Do not fumble with cryptographic functions unless you really, truly know what you're doing. I know this sounds terribly condescending, but when you use md5() like that and confuse string concatenation with passing the salt parameter, it's time to stop.

    Unfortunately, PHP with its terrible md5() function has poisoned people's minds and tricked them into believing that everybody is a cryptographer and that everybody can make their own crypto scheme with a bit of md5(), rand() and whatnot. This is a lie. Choosing the right hash algorithm, generating secure salts, applying the hash correctly requires actual knowledge. We should leave it to the experts -- just like we leave brain surgeries to the doctors and the maintenance of airliners to mechanics.

    There are several established libraries for every possible PHP version, written by people who know this stuff better than any of us. Why don't we just use those libraries? Why does everybody have to reinvent the wheel again and again and fail again and again?

    Don't get me wrong: It's great to learn new things. If you're interested in the crypt() function, go ahead and learn how to use it. Maybe write your own implementation of MD5. Anything. But do not use those things on an actual website when you don't know how they work. Just imagine all your passwords and email addresses being exposed due to some misunderstanding ("Oops, I didn't know that time() makes a bad salt"). Not cool, right?

    Comments on this post

    • Matt1776 agrees : absolutamente
    The 6 worst sins of security ē How to (properly) access a MySQL database with PHP

    Why canít I use certain words like "drop" as part of my Security Question answers?
    There are certain words used by hackers to try to gain access to systems and manipulate data; therefore, the following words are restricted: "select," "delete," "update," "insert," "drop" and "null".
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    Originally Posted by Jacques1
    Again: PHPass starts at PHP 3. PHP 5 came after PHP 3. This means you can and should use PHPass.

    Do not fumble with cryptographic functions unless you really, truly know what you're doing. I know this sounds terribly condescending, but when you use md5() like that and confuse string concatenation with passing the salt parameter, it's time to stop.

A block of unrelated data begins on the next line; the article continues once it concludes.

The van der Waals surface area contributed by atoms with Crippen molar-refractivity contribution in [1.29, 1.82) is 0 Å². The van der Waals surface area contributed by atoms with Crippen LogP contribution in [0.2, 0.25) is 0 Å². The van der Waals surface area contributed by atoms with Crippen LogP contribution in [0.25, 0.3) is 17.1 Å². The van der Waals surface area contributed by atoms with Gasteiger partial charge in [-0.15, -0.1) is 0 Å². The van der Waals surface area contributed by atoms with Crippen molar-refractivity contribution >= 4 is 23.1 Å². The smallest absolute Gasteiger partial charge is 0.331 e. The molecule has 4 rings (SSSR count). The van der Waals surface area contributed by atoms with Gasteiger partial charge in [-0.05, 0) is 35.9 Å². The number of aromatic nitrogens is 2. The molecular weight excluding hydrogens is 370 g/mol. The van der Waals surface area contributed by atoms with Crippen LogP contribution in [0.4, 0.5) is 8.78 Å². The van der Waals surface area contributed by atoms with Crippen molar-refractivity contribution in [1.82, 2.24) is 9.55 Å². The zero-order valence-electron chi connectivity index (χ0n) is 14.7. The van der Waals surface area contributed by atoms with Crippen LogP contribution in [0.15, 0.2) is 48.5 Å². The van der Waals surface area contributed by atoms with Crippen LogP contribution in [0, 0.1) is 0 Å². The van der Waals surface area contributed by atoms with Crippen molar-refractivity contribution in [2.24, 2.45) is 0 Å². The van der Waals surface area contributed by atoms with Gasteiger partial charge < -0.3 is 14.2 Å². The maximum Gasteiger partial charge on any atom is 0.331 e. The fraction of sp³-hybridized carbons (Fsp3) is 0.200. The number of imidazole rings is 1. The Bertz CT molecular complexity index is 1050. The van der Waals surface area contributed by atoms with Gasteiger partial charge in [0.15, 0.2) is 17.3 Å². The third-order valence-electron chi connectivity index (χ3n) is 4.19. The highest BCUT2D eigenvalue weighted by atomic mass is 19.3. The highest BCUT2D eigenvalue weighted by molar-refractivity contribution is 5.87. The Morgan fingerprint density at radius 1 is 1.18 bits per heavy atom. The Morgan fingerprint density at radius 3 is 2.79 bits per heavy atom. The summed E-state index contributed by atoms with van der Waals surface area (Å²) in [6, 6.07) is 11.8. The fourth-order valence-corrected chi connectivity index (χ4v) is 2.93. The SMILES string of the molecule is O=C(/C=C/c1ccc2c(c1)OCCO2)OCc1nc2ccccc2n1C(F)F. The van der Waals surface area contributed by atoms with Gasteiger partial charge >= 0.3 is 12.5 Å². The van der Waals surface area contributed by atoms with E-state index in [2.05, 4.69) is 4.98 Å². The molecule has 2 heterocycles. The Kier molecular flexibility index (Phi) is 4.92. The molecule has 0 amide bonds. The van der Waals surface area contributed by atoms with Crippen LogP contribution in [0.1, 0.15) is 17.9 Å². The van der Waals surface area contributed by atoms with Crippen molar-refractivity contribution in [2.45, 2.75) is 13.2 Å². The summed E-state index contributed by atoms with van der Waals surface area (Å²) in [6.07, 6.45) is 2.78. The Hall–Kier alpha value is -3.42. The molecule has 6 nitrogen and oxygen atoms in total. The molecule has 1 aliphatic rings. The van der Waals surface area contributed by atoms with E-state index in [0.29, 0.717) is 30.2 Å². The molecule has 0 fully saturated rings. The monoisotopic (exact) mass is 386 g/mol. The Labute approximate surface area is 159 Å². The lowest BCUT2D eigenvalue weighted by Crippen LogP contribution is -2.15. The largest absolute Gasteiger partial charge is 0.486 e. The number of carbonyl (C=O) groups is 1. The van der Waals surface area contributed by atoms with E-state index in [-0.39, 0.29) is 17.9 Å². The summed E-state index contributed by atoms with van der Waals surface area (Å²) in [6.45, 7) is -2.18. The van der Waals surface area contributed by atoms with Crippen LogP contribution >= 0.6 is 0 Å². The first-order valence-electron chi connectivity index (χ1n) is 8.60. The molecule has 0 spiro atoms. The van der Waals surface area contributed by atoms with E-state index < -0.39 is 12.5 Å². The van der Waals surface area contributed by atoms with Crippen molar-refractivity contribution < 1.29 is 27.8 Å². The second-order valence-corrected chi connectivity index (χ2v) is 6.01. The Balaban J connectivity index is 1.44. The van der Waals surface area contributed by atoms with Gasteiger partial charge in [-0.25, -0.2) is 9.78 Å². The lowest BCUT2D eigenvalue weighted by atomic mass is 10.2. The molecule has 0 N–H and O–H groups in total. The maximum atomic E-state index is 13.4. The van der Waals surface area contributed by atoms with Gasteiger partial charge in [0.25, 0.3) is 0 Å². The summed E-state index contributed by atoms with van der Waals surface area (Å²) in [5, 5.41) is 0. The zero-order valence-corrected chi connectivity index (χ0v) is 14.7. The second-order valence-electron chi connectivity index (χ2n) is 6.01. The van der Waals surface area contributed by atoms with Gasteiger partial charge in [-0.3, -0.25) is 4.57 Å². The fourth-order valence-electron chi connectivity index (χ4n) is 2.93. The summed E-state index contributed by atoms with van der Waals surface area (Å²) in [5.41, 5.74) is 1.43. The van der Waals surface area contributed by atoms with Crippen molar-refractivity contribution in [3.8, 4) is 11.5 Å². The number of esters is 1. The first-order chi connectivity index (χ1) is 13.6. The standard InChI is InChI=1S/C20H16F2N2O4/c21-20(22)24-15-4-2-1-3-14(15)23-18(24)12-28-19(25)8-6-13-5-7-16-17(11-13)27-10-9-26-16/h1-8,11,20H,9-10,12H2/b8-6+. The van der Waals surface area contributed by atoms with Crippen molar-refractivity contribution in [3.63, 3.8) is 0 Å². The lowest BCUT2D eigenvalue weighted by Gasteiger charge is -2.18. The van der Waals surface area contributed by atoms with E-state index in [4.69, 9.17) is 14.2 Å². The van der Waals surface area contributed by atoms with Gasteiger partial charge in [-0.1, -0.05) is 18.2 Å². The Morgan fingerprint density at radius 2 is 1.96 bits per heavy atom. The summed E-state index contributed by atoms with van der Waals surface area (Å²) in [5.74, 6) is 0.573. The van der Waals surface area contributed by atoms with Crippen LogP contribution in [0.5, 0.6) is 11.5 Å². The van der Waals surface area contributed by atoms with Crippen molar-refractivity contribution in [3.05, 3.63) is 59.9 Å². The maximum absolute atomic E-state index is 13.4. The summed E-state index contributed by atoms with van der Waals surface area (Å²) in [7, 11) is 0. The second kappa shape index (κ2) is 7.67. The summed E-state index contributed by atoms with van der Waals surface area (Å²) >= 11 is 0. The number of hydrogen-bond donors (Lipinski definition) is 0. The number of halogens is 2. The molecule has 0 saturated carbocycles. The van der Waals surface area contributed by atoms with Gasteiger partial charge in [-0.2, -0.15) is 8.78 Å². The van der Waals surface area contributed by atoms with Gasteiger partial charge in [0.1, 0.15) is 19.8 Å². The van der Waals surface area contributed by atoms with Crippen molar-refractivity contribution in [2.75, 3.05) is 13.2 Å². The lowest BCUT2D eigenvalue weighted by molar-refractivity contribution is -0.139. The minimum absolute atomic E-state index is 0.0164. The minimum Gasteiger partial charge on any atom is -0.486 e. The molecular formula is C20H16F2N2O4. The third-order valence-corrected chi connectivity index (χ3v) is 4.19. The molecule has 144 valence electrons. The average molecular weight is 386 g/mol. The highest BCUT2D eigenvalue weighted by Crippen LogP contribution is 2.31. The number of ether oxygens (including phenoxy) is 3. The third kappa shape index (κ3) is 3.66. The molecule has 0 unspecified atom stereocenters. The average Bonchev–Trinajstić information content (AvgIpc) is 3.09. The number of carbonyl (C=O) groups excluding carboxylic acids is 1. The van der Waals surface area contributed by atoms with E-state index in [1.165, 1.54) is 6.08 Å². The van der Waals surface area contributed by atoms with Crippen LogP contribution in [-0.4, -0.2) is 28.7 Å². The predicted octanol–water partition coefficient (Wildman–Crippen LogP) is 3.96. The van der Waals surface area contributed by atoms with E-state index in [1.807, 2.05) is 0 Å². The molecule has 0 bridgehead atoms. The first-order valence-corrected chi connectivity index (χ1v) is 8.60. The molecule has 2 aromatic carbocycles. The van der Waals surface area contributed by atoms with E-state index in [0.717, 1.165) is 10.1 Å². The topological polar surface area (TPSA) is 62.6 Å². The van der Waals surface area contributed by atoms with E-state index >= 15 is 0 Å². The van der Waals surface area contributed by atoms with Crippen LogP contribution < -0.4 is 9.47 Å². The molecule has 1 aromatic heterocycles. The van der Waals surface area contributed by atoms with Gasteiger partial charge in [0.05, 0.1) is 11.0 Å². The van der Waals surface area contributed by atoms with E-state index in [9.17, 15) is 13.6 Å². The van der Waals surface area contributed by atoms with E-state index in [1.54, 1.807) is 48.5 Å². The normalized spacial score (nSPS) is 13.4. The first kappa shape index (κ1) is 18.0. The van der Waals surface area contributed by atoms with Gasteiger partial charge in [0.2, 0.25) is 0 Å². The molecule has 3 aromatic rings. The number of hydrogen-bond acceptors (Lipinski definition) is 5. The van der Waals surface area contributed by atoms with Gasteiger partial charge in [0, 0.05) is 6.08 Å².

Unfortunately, PHP with its terrible md5() function has poisoned people's minds and tricked them into believing that everybody is a cryptographer and that everybody can make their own crypto scheme with a bit of md5(), rand() and whatnot. This is a lie. Choosing the right hash algorithm, generating secure salts, applying the hash correctly requires actual knowledge. We should leave it to the experts -- just like we leave brain surgeries to the doctors and the maintenance of airliners to mechanics.

    There are several established libraries for every possible PHP version, written by people who know this stuff better than any of us. Why don't we just use those libraries? Why does everybody have to reinvent the wheel again and again and fail again and again?

    Don't get me wrong: It's great to learn new things. If you're interested in the crypt() function, go ahead and learn how to use it. Maybe write your own implementation of MD5. Anything. But do not use those things on an actual website when you don't know how they work. Just imagine all your passwords and email addresses being exposed due to some misunderstanding ("Oops, I didn't know that time() makes a bad salt"). Not cool, right?

    Yes, I'm trying to learn how to use crypt(). No, this isn't being used on a production web site. It's being tested on a unit test server.

    PHPass uses CRYPT_BLOWFISH first (which I've mentioned I don't have access to in the OP), and MD5 as a fallback (which is apparently bad from what you say). So I'm not understanding how PHPass would benefit me?

    And, since PHPass is (apparently) pretty well know, doesn't that make it a target for hackers?

    And lastly, from the PHPass site:
    http://www.openwall.com/articles/PHP-Users-Passwords

    They state:
    Decent systems/applications do not actually store users' passwords. Instead, they transform new passwords being set/changed into password hashes with cryptographic (one-way) hash functions, and they store those hashes. They should preferably use hash functions intended for password hashing. Direct/naive use of other cryptographic hash functions, such as PHP's md5(), sha1(), or hash('sha256', ...) for that matter, has dire consequences.
    So they are saying that the prefered method is to use a one-way hash function, which is exactly what crypt() is.

    Thanks again.
    Last edited by we5inelgr; April 25th, 2013 at 05:41 PM.